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Robert Graves Diary Project


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The Manuscript: Literary Importance

Because the period 1935-1939 was one of the most productive and creative in Robert Graves' long career, his Diary has proved of particular interest to literary scholars and biographers. In addition to the considerable attention this manuscript has received from twentieth-century historians and biographers of Graves, Laura Riding, and other significant cultural figures associated with the Graves-Riding circle, it is of increasing interest to cultural historians and critics investigating literary collaboration(s) and attribution(s), diasporic and expatriate culture(s), and literary modernism.

Recent scholarly interest in cultural and historical assessments of Modernism has thrown into relief Graves' agency and experience as a participant, critic, and writer in literary Modernism, not least his collaboration with the American poet Laura Riding, as well as his engagement with international and political issues of the 1930s, and his location as an expatriate writer, all of which are central preoccupations of the Diary from 1935-1939. According to Charles Mundye and Patrick McGuinness the relationship and working partnership developed by Robert Graves and Laura Riding was one of the most productive literary collaborations in twentieth-century poetry. They were among the earliest to use the term "modernista" as a literary and classificatory term, and during the years covered by this Diary, they were to engage in many collaborative projects, most notably the co-founding of the Seizin Press (1927-39), which published, amongst others, Gertrude Stein; the Focus epistolary project, and the creation of the Epilogue periodical (1935-1938). According to Mundye and McGuiness, these works emerge from a particularly intensive period of their professional and personal relationship; one during which the paths of their different longer-term preoccupations intersected (Mundye 2002). Some dynamics of this contested collaborative relationship emerge from Graves' biographical narrative in the Diary entries and from the associated contemporary commentary, but these dynamics are equally reflected in the complex role of Riding as the intended reader of the Diary.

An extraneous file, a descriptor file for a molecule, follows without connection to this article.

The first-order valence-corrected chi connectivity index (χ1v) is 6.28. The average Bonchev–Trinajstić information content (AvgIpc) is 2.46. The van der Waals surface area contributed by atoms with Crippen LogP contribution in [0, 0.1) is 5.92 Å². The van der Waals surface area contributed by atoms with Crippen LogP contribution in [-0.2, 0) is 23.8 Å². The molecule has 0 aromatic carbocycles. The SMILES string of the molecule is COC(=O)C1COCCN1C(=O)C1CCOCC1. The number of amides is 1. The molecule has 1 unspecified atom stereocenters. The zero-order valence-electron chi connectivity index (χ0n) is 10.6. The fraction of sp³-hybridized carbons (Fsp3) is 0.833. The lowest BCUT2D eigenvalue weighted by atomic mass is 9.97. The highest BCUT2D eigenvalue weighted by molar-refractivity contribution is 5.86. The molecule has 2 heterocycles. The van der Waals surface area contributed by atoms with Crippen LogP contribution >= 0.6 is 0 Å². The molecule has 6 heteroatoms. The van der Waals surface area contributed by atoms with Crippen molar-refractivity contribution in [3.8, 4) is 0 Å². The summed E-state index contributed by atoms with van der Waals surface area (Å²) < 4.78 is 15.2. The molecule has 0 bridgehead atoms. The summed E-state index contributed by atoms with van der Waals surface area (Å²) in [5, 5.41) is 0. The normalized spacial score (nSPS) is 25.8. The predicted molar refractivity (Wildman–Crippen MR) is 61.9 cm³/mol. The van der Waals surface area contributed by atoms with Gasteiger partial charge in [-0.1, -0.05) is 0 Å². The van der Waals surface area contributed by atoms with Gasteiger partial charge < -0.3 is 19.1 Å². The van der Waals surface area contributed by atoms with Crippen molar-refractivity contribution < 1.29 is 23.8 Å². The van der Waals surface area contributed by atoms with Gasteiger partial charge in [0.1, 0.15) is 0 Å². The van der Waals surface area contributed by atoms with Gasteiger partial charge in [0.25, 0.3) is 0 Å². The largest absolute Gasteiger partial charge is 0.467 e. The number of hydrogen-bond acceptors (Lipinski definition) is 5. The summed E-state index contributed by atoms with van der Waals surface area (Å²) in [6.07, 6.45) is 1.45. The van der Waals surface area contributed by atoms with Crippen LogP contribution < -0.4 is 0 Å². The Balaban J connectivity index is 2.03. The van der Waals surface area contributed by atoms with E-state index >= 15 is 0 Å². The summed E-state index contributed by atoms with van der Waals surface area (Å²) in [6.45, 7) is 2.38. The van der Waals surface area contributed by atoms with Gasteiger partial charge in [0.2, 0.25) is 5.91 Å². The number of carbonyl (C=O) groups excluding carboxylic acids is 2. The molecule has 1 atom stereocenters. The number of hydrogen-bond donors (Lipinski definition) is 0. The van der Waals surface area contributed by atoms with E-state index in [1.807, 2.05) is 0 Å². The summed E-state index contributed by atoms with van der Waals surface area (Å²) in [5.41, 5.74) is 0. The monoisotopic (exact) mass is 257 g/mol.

The period of the diary is also noteworthy for its broader context, including Graves' forced return to Britain from voluntary exile in Majorca as a result of the Spanish Civil War, and his (and his circle's) responses to the increasingly ominous European political scene prior to the outbreak of World War II. Although that response focused in large part on efforts to cultivate thought processes that would resist and even prevent the onslaught of war (R.P. Graves 1990)--as outlined in Riding's Covenant of Literal Morality, for example--Graves also took an active role, by arranging an interview with Churchill to persuade him of the need for British intervention in the Spanish Civil War, and by his efforts on behalf of his personal secretary Karl Goldschmidt, who as a German Jew was in considerable danger until Graves was able to secure his passage to Britain.

In the years following their return to Britain in 1936, the diary records Graves' and Riding's working environment in detail as they move from England to Switzerland and back again, and thence to France. Moves abroad prompted by English tax laws add variety and interest to Graves' descriptions of local life and surroundings--but they also underscore the writer's commitment to his work as they trace the disciplined rhythm of his days. The vision of artistic and intellectual collaboration among "inside people" is another thread of continuity, although its form changes. Graves consistently accepts Riding's guidance on many work projects, and supports the campaign to reify her concept of truth. Yet Riding's central role did not conflict with the flow of Graves' own writing, as is evident in his poetry and prose from this period. The voyage to America in April 1939, though undertaken with optimism for continued development of their writers' community, actually preceded its disintegration. The diary ends with a poem of disenchantment, entitled "The Moon Ends in Nightmare." Although Graves emerges from the dramatic breakup of his partnership with Riding to continue his creative work, his subsequent preoccupation with the Muse figure may well have taken root during the diary period.